- PMI in Egypt inched up to 49.8 in Aug (Jul: 49.1), with non-oil output and new orders growing for the second time in 9 months. However, input cost inflation was the highest since Aug 2019 as material prices increased.
- The Egyptian Commodity Exchange will be launched in Q1 2022, reported Daily News, citing the head of the Internal Trade Development Authority.
- Egypt’s exports to France increased by 21% yoy to EUR 350mn in H1 2021 while imports from France dipped by 9% to EUR 913mn.
- Egypt signed a USD 4.45bn deal to construct a high-speed electric rail line to link its Red Sea and Mediterranean coasts: the 660km line will include both passenger (30mn+ passengers annually) and freight lines. Financial close on the contract is expected in 2022.
- Egypt is on track to increase production of the Covid19 vaccine for export to Africa and to inoculate its own population. A new facility is expected to begin production in Nov, with a capacity to produce a billion vaccines per year.
- Iraq and Saudi Arabia have signed multiple agreements covering trade and transport (including maritime); an agreement was reached to increase the volume of trade exchange through Al Jadida-Arar port by limiting processing time to four hours per container.
- Iraq approved plans to build a 7.5 GW solar power project, reported Asharq. This is part of its plan to award 10-12 GW of solar power projects through 2025.
- Reuters reported that Kuwait is currently seeking cash injections from private companies to ensure that power projects are well-funded over the next two decades. Kuwait’s electricity capacity is estimated at 17,000 MW and about 14,000 MW are scheduled to be added over the next twenty years, with PPPs key in delivering this increase.
- A new ESCWA report on Lebanon revealed that 82% of the population lives in multi-dimensional poverty (i.e. takes into account factors like access to health, education and public utilities in addition to income), almost doubling from 42% in 2019. “Extreme multidimensional poverty”, affects 34% of the population today, exceeding half, in some areas.
- Iranian fuel cargo to Lebanon will be delivered via Syria by truck to avoid sanctions-related complications, reported Reuters.
- Fiscal deficit in Oman narrowed to OMR 1.2bn in Jan-Jul, after revenues rose marginally by 0.5% during the period while oil revenues climbed by 3.4%. Spending declined by 4.7%.
- Oman’s Supreme Committee mandated that all incoming travelers need to be vaccinated against Covid19. The country also recently received 86,400 doses of AstraZeneca through COVAX.
- The Islamic Development Bank’s annual report revealed that Egypt had received the most financing in 2020, to the tune of USD 1.13bn in value. However, this was just 0.2% of the overall USD 6.8bn disbursed last year.
- Iata’s recent report indicated that Middle East airlines continue to post a significant reduction in demand compared to 2019. In Jul 2021, global air travel demand was down by 53.1% (vs 2019) but the same figure in Middle East stood at 74.5%.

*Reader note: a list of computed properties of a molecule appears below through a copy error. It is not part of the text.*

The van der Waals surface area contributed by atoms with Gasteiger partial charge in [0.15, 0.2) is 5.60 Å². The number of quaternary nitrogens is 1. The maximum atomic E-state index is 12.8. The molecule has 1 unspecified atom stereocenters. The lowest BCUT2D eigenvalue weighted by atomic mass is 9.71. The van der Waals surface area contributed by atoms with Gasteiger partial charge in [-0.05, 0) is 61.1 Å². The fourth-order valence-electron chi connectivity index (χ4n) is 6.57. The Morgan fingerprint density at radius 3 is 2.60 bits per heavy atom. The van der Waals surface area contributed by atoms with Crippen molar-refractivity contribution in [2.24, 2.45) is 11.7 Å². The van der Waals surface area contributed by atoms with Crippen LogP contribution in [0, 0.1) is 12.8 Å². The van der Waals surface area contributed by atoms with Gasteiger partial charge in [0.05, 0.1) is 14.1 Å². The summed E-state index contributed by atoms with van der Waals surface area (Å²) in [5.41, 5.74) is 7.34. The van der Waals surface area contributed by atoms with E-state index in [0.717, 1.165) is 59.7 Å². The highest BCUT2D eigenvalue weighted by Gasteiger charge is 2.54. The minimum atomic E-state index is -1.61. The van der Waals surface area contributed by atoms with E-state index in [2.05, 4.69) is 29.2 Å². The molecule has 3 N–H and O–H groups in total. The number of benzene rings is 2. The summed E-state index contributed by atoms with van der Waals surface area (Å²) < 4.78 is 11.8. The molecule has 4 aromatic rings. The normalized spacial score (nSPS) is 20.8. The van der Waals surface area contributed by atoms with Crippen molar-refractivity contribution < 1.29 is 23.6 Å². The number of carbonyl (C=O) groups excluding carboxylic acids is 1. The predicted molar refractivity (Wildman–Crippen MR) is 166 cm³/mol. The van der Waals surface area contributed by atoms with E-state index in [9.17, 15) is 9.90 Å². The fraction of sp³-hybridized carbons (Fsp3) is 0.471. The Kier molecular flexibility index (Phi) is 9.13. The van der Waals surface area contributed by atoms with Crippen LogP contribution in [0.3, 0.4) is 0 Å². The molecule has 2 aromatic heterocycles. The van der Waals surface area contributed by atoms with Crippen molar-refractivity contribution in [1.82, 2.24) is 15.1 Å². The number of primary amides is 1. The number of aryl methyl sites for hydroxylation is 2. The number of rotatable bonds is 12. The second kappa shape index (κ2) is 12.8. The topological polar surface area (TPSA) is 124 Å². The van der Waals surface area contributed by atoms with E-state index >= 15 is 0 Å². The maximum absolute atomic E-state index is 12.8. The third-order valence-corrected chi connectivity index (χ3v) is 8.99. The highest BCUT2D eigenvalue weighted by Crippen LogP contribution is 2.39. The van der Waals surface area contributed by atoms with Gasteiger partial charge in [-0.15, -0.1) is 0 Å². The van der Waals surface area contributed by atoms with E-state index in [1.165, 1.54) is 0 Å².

Saudi Arabia Focus
- Saudi Arabia’s PMI slipped to 54.1 in Aug (Jul: 55.8), largely due to the fall in output sub-index (lowest level since Oct 2020) while domestic orders remained strong. Confidence was subdued, with just 11% of survey respondents expecting output to increase over the coming year.
- Saudi PIF and Tadawul plan to establish a voluntary carbon credits exchange in Riyadh: it will aim to be the primary destination and main platform for companies and institutes that target reducing their emissions, or contributing towards the reduction
- Residential mortgages issued by Saudi banks and financial institutions touched 171,757 (+8% yoy) in Jan-Jul, valued at SAR 87.7bn (+20%). The number of new mortgage loans grew by 5% mom to 18,703 in Jul while the value increased by 12% to 8.6bn during the month.
- Credit disbursed continues to increase in Saudi Arabia, a trend seen since Q2 2019: lending to individuals surged by 17% to SAR 394bn in Q2 this year. Compared to that bank branches are declining: the number fell by 4.6% yoy to 1969 in Q2 this year. Not surprising, considering the move online and prominence of digital banking. As banks discuss strategy, it would be worthwhile to move physical branches to areas with low connectivity and/or with limited bank penetration/ financial inclusion.
- Net foreign assets dipped to SAR 1.64trn in Jul in Saudi Arabia. The amount of money invested in foreign securities increased by SAR5bn to SAR 1.13trn in Jul, the highest monthly figure since Apr.
- Foreign investment in Tadawul accelerated by more than 150% by end-Q2 compared to late 2018. The CMA disclosed that banking, basic materials, energy and communications attracted the most foreign investment.
- Saudi Arabia’s state-owned Al-Arabiya and Al Hadath TV channels are planning to broadcast from Riyadh starting Jan 2022; reports indicate that MBC and Asharq News are also internally discussing plans to move to Riyadh. This seems to be in line with Riyadh’s goal to be a regional business hub and attract firms to locate and operate out of the city.
- Saudi Arabia’s ACWA Power, half owned by the PIF, is preparing for an IPO: the company plans to issue 85.3mn shares, representing 11.67% of the company; of this around 4.14mn shares will be allocated as part of the company’s employee IPO grant plan. The IPO is expected to raise more than USD 1bn, valuing the company at around USD 10bn.